“I was surprised,” Gimeno said of the score. “I didn't feel that was the perfect dive. [When I hit the water,] I didn't know exactly how my entry was. But then I see five 10s. That was the best feeling I had in sport. That's so difficult to do. I feel, in that moment, amazing.”

In 2022, he teamed up with his coach, Ramon Fumado, a three-time Olympic springboard diver for Venezuela (2000, 2004, and 2008).

Since then, Gimeno has been making podiums and giving away his hardware to his biggest fan, his beloved grandmother. When he won his first major event last September in the Red Bull World Series, off the iconic Mostar bridge in Bosnia and Herzegovina, he said the key was that he was finally able to get enough training reps on his back quint. He had been busy travelling to faraway competitions after placing second at the Red Bull stop on Boston that June, that it wasn’t until late summer when he returned to Area 47 (a water park in Austria) and perfected the quint somersault back (20(10)C), and his other optional dive: a handstand 4½  back.

But high divers don’t do as many repetitions as 3m and 10m divers because the impact of landing from the equivalent of an eight-story building is so much greater that it hurts. A lot. 

So for Gimeno, he said, “a lot of reps” meant “around 20 total repetitions of each dive in a few months. That's enough. That's when you start feeling confident and your brain and your body automatically know when to stop the dive. So after 20, I only have to focus at the end of the dive and that's it.”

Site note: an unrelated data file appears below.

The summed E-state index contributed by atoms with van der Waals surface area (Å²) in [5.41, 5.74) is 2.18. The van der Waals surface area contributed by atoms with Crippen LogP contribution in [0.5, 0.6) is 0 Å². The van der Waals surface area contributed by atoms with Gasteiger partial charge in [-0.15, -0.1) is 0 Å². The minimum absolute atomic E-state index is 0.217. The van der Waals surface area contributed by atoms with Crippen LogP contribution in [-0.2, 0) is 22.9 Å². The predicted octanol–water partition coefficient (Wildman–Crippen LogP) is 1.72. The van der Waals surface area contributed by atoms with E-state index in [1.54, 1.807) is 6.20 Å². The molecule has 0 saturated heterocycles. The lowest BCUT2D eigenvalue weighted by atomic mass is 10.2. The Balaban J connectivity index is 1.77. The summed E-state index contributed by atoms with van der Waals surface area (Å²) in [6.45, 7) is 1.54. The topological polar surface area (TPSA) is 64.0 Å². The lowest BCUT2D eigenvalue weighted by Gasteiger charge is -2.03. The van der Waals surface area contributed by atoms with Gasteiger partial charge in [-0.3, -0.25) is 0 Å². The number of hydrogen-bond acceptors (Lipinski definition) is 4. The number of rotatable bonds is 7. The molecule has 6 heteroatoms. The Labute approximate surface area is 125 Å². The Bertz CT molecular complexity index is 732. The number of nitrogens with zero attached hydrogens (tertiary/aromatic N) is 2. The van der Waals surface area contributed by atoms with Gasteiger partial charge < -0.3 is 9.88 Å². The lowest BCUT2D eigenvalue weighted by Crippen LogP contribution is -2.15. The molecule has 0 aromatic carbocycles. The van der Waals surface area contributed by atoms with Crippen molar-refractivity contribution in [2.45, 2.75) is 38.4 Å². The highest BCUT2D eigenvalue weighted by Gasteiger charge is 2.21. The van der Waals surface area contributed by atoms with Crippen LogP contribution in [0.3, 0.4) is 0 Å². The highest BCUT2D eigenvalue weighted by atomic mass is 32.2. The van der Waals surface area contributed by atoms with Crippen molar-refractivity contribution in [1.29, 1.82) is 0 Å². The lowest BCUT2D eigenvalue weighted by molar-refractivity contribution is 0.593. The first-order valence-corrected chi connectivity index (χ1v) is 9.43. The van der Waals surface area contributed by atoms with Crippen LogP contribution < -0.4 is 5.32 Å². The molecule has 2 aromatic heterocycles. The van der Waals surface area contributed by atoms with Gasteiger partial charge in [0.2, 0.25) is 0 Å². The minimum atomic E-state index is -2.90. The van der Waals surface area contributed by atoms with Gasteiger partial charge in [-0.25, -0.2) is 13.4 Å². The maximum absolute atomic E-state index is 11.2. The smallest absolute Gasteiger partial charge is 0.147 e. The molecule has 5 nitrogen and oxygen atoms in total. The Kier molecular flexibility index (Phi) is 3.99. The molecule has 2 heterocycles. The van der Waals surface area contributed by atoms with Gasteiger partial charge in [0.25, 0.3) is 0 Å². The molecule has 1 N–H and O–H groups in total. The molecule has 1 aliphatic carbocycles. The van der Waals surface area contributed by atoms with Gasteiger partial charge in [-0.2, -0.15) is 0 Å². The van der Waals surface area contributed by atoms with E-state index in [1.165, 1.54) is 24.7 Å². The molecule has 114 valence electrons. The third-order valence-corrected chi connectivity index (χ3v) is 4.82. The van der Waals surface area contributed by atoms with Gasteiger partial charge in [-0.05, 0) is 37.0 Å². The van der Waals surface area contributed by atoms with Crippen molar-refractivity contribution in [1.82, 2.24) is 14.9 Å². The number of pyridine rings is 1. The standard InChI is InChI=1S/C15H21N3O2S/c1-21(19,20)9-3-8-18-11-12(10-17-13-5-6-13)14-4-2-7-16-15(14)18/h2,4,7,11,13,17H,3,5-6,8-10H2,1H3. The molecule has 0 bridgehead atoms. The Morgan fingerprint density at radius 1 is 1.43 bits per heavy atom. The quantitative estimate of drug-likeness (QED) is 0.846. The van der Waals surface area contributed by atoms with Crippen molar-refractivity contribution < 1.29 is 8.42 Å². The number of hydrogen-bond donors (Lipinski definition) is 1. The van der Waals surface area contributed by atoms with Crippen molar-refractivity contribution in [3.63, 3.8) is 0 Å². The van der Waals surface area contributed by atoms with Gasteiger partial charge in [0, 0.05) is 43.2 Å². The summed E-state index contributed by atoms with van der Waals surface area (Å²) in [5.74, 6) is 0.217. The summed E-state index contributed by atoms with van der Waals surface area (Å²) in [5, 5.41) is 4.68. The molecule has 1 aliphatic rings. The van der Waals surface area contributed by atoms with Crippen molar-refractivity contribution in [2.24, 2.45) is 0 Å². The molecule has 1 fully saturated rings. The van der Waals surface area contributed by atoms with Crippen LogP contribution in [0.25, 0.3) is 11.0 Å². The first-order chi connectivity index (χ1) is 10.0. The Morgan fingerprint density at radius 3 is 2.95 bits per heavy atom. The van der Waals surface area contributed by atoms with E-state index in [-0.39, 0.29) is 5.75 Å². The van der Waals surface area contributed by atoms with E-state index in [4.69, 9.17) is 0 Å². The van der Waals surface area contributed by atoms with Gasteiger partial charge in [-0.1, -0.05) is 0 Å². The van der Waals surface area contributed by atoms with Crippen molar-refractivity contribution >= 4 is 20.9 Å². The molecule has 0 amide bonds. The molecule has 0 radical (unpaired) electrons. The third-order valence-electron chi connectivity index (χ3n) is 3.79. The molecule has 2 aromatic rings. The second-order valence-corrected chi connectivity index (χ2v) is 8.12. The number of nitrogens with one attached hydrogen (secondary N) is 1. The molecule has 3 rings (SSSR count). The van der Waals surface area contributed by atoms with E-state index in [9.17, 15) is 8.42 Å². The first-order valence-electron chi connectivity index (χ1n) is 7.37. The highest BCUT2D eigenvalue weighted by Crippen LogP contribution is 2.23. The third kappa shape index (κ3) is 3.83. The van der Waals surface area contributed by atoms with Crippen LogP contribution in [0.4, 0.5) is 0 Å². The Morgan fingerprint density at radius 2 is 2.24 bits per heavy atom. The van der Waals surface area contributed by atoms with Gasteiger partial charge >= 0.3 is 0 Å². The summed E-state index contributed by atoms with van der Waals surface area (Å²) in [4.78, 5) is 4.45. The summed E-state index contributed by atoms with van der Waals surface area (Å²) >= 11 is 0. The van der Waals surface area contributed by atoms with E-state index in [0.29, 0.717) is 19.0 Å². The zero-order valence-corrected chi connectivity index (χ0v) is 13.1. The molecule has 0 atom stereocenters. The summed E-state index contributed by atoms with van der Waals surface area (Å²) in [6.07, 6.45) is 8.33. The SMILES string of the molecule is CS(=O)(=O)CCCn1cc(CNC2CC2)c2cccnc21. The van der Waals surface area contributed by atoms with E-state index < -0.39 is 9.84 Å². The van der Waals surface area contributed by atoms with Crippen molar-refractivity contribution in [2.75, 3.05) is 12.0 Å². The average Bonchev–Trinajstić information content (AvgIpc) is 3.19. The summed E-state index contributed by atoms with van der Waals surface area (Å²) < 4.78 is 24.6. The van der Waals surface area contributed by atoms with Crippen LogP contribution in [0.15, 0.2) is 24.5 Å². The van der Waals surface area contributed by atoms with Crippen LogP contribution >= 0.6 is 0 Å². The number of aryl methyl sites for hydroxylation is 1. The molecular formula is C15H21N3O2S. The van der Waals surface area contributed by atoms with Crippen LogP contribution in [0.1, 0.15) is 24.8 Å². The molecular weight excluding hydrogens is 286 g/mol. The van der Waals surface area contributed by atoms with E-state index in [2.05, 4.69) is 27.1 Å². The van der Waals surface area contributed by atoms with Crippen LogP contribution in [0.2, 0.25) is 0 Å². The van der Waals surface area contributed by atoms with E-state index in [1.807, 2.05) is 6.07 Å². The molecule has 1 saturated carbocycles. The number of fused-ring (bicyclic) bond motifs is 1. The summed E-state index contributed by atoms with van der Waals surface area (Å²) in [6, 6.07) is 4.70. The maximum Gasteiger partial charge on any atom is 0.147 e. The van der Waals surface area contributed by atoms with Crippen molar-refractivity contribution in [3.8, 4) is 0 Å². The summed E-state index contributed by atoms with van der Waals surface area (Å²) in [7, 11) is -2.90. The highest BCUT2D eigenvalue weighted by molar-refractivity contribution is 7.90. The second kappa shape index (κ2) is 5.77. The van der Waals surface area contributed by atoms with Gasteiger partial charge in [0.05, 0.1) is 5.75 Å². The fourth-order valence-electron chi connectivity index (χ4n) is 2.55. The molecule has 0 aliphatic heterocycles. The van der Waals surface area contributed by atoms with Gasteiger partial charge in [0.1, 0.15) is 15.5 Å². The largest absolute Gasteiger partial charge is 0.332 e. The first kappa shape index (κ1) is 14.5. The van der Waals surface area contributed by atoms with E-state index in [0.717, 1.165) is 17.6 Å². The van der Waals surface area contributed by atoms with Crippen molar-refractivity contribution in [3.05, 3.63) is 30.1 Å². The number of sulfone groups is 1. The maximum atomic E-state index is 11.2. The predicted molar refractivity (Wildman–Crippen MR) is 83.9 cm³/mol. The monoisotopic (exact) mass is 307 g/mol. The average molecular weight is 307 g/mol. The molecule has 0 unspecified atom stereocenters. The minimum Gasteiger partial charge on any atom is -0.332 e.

Image Source: Gimeno preparing to dive on the Red Bull Cliff Diving World Series 2023 tour in Polignano a Mare, Italy (Dean Treml/Getty Images)

As for performing handstand takeoffs up at 27m where it can be windy, he said, “I don't look at the water. I look at the platform, then go for it. I do a lot of meditation. I visualize every single part of the dive. I imagine in my head: go up in the handstand, count the timing: one somersault, two somersault, three somersault, open the dive, then look at the water and make entry. I repeat this in my head a lot.”

Finding a place to train is another matter. There are very few 27m platforms in the world. So, in addition to Area 47, Gimeno goes to Fort Lauderdale, Florida, about a week before competition, if possible. His third main training base is Madrid where there is only a 12m and 15m platform “so from 15 meters, for example, I train four somersaults back. Then, from 12 meters, I train only one somersault, the last part of the dive. So I split it in two parts: the first part and the last part. And then I put it together in 27 meters.”

Image Source: Gimeno on the introductory athlete walkout for the World Aquatics Championships - Fukuoka 2023 (Istvan Derencsenyi/World Aquatics)

Doha will mark Gimeno’s third world championships. Although he placed sixth at the 2023 World Aquatics Championships, he admitted that it might be hard to beat the two men whose dive lists have a higher degree of difficulty: reigning world champion Constantin Popovici of Romania, and Aidan Heslop of Great Britain, but the Spaniard will be a fan favourite, identifiable on the pool deck by his rippled 170 cm (5-foot-7) frame, and a large tattoo on his right shoulder that includes a lion symbolizing power, a god “because in the old times, only gods jumped from the highest cliff,” he explained, and finally, a warrior which represents himself because “in competition, I always fight until the end.”